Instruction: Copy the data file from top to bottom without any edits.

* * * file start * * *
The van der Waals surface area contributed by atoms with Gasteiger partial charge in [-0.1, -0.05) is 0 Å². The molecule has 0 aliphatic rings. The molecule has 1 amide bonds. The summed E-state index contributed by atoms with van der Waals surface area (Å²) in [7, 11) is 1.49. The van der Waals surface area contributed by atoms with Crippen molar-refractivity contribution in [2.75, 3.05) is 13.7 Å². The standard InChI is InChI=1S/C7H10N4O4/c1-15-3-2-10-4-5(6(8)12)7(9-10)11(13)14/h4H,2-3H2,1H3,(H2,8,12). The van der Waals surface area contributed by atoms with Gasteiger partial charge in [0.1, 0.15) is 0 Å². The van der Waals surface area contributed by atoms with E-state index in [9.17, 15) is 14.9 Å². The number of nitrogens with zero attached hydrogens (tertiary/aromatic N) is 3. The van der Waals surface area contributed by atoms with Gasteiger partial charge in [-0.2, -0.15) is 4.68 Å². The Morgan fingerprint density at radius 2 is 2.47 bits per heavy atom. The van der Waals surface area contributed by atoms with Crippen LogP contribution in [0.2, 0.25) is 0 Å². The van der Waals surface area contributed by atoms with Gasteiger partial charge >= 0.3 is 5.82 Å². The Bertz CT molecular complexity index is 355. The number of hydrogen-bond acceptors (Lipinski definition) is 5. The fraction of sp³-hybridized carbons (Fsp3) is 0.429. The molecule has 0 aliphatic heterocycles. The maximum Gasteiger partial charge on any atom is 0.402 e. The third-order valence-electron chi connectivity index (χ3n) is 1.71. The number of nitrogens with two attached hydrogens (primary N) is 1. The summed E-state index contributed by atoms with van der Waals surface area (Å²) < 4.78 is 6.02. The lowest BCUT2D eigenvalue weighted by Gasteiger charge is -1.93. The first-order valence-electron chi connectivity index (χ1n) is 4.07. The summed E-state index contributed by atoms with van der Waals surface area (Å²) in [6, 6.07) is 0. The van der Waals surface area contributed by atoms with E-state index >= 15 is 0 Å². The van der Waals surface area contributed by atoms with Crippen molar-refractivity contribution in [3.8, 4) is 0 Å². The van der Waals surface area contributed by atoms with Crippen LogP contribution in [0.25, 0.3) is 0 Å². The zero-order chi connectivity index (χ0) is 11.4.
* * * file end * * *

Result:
The van der Waals surface area contributed by atoms with Gasteiger partial charge in [-0.1, -0.05) is 0 Å². The molecule has 0 aliphatic rings. The molecule has 1 amide bonds. The summed E-state index contributed by atoms with van der Waals surface area (Å²) in [7, 11) is 1.49. The van der Waals surface area contributed by atoms with Crippen molar-refractivity contribution in [2.75, 3.05) is 13.7 Å². The standard InChI is InChI=1S/C7H10N4O4/c1-15-3-2-10-4-5(6(8)12)7(9-10)11(13)14/h4H,2-3H2,1H3,(H2,8,12). The van der Waals surface area contributed by atoms with Gasteiger partial charge in [0.1, 0.15) is 0 Å². The van der Waals surface area contributed by atoms with E-state index in [9.17, 15) is 14.9 Å². The number of nitrogens with zero attached hydrogens (tertiary/aromatic N) is 3. The van der Waals surface area contributed by atoms with Gasteiger partial charge in [-0.2, -0.15) is 4.68 Å². The Morgan fingerprint density at radius 2 is 2.47 bits per heavy atom. The van der Waals surface area contributed by atoms with Crippen LogP contribution in [0.2, 0.25) is 0 Å². The van der Waals surface area contributed by atoms with Gasteiger partial charge >= 0.3 is 5.82 Å². The Bertz CT molecular complexity index is 355. The number of hydrogen-bond acceptors (Lipinski definition) is 5. The fraction of sp³-hybridized carbons (Fsp3) is 0.429. The molecule has 0 aliphatic heterocycles. The maximum Gasteiger partial charge on any atom is 0.402 e. The third-order valence-electron chi connectivity index (χ3n) is 1.71. The number of nitrogens with two attached hydrogens (primary N) is 1. The summed E-state index contributed by atoms with van der Waals surface area (Å²) < 4.78 is 6.02. The lowest BCUT2D eigenvalue weighted by Gasteiger charge is -1.93. The first-order valence-electron chi connectivity index (χ1n) is 4.07. The summed E-state index contributed by atoms with van der Waals surface area (Å²) in [6, 6.07) is 0. The van der Waals surface area contributed by atoms with E-state index >= 15 is 0 Å². The van der Waals surface area contributed by atoms with Crippen molar-refractivity contribution in [3.8, 4) is 0 Å². The van der Waals surface area contributed by atoms with Crippen LogP contribution in [0.25, 0.3) is 0 Å². The zero-order chi connectivity index (χ0) is 11.4.